Fiscal Hilarity

Fiscal Hilarity

"Most people give enough just to be miserable," said Jack Taylor, author and Christian conference speaker. I haven’t talked with Jack for twenty years and we may well have divergent views on a number of other things, but he’s dead right on this aspect of practical Christianity.

I began to be curious about giving early on. In fact, I can still picture the book on giving that my mother read to me, one of only two children’s books I remember. My first book on George Muller, the man who fed and clothed over 10,000 orphans, made the deepest impression. I was drawn into a lifestyle that was so attractive that I could not resist it. I immediately began to live out what I had learned in a radical way. That pursuit still enchants me.

On the one hand, I’m enamored with the promises related to giving. How is it that we can give and give and give and still have enough to give more? When Jesus said, "Give, and it will be given to you; good measure, pressed down, shaken together, running over, they will pour into your lap. For by your standard of measure it will be measured to you in return" (Lk. 6:38). He was describing what has happened in my experience so often, so dramatically, so regularly, and so faithfully, that its validity as a promise is unquestionable.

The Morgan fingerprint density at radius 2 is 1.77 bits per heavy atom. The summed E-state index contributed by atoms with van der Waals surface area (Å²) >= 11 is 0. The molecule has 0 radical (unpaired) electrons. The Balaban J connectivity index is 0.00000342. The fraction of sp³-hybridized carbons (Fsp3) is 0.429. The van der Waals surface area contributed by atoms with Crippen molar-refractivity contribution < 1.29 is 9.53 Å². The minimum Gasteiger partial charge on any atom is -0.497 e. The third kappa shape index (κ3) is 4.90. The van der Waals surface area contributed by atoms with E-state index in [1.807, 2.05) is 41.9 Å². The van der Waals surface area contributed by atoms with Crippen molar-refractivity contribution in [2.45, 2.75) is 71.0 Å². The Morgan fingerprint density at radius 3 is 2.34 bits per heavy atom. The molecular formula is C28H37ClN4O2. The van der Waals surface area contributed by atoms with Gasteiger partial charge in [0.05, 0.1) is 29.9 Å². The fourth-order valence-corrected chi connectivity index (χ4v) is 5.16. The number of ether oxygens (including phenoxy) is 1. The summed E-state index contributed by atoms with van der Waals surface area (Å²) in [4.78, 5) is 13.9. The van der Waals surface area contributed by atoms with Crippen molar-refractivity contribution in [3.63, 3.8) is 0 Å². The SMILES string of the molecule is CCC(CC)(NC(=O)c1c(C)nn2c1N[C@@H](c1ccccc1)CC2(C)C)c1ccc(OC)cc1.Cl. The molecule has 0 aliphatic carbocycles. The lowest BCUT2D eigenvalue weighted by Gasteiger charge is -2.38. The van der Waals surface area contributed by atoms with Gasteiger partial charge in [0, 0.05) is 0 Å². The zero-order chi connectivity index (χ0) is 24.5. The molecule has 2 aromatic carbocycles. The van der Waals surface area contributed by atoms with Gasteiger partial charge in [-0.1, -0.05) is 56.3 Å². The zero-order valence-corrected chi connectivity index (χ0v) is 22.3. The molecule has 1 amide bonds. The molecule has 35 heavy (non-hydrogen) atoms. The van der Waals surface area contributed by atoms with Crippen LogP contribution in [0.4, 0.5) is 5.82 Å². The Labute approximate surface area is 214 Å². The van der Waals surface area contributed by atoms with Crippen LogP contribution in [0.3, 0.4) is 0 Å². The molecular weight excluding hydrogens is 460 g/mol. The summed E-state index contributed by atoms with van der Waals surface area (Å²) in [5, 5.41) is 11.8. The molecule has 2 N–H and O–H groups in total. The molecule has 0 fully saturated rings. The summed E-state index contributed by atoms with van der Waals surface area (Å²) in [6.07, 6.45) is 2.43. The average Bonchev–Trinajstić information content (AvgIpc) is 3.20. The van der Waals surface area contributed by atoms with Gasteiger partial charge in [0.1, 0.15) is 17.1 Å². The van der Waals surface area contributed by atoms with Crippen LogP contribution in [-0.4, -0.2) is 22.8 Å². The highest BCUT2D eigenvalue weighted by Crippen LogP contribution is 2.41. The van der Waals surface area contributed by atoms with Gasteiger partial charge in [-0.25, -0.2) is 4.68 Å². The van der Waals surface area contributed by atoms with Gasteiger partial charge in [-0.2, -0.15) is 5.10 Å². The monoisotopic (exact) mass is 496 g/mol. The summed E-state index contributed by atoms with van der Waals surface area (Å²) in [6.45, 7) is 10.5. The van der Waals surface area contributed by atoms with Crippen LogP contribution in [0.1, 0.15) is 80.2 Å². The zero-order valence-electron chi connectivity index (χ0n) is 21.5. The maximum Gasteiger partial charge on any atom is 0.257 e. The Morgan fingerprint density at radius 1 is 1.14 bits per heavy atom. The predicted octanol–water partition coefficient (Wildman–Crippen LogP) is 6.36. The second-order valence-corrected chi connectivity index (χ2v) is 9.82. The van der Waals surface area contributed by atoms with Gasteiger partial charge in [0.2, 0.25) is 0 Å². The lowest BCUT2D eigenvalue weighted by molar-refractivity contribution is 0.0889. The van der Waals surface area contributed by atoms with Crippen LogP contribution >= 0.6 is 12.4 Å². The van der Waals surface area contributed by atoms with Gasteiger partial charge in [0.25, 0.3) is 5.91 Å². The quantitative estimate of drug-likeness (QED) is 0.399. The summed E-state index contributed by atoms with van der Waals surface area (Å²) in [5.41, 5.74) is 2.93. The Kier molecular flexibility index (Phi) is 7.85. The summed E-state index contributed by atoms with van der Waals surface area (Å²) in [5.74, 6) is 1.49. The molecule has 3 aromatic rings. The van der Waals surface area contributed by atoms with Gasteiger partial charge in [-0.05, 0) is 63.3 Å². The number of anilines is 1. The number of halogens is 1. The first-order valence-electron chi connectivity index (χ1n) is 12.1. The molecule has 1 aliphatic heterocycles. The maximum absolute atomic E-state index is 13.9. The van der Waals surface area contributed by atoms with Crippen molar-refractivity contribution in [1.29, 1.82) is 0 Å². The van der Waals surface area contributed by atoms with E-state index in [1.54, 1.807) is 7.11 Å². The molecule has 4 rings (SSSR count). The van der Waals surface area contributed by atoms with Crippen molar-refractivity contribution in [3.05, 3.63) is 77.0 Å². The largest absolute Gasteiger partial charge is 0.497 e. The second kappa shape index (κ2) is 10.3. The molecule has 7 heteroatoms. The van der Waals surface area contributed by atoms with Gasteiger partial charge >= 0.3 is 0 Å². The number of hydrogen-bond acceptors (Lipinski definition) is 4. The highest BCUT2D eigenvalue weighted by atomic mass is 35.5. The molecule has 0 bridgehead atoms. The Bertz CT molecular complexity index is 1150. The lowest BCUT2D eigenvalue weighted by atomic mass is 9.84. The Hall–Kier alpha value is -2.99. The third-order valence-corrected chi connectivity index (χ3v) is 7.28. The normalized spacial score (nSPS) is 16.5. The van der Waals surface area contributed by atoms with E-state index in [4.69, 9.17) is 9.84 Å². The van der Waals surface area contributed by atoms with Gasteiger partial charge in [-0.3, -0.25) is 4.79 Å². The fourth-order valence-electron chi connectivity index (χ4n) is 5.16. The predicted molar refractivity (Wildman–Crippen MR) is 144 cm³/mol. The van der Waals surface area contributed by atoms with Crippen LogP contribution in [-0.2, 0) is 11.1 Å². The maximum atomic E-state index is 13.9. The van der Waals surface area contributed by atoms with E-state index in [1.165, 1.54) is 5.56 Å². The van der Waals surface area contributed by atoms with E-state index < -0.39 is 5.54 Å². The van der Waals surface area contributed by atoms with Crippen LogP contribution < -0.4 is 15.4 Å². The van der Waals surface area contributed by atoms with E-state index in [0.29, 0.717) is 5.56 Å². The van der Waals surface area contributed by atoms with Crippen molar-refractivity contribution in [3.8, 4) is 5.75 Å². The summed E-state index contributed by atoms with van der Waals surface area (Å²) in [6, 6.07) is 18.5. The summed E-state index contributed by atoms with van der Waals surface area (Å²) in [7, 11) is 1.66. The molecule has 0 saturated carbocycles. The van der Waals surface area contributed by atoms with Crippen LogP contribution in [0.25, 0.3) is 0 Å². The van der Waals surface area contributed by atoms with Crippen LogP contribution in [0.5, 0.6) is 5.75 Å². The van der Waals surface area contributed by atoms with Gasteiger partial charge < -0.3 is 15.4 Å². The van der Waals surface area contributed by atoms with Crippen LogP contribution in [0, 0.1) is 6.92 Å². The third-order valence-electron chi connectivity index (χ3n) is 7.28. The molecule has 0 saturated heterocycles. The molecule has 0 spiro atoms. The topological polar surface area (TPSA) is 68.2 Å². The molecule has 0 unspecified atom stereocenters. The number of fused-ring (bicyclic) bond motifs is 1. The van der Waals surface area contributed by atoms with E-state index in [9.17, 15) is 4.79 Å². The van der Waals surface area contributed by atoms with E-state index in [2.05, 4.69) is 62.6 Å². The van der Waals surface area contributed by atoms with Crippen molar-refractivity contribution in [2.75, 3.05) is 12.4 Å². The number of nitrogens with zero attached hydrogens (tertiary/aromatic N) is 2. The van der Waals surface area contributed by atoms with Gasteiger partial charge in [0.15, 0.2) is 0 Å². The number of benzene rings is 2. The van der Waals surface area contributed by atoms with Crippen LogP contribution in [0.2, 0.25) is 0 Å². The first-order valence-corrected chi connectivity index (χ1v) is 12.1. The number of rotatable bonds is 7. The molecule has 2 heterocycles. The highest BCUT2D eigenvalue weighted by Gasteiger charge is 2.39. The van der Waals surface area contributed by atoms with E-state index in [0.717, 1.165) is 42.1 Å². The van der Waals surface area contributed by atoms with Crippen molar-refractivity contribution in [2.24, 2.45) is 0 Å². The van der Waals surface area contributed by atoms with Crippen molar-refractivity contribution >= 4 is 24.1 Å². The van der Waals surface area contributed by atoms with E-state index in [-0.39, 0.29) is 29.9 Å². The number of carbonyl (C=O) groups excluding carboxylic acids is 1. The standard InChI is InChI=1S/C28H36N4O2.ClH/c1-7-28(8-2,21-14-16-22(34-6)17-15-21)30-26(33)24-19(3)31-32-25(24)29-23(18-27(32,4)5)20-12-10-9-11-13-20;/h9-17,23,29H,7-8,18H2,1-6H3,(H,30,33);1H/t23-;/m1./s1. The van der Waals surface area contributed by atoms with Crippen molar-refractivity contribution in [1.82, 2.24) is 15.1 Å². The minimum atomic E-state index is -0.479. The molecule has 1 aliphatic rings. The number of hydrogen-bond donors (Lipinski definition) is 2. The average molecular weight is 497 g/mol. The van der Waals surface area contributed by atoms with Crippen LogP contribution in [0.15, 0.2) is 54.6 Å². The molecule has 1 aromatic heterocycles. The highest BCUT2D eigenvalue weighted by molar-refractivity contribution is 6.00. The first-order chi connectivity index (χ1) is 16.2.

The size of our giving is not to be a matter of revelation, but of devotion. In other words, each of us should "do just as he has purposed in his heart; not grudgingly or under compulsion; for God loves a cheerful giver" (2 Cor. 9:7). Now think about that carefully. God likes giving to be as far removed from drudgery and duty (though it is our duty), as possible. It is to be pure joy. The word "cheerful" is hilaron—hilarious! Remember the Macedonians who "begged us with much entreaty for the favor of participating in the support of the saints" (2 Cor. 8:4)?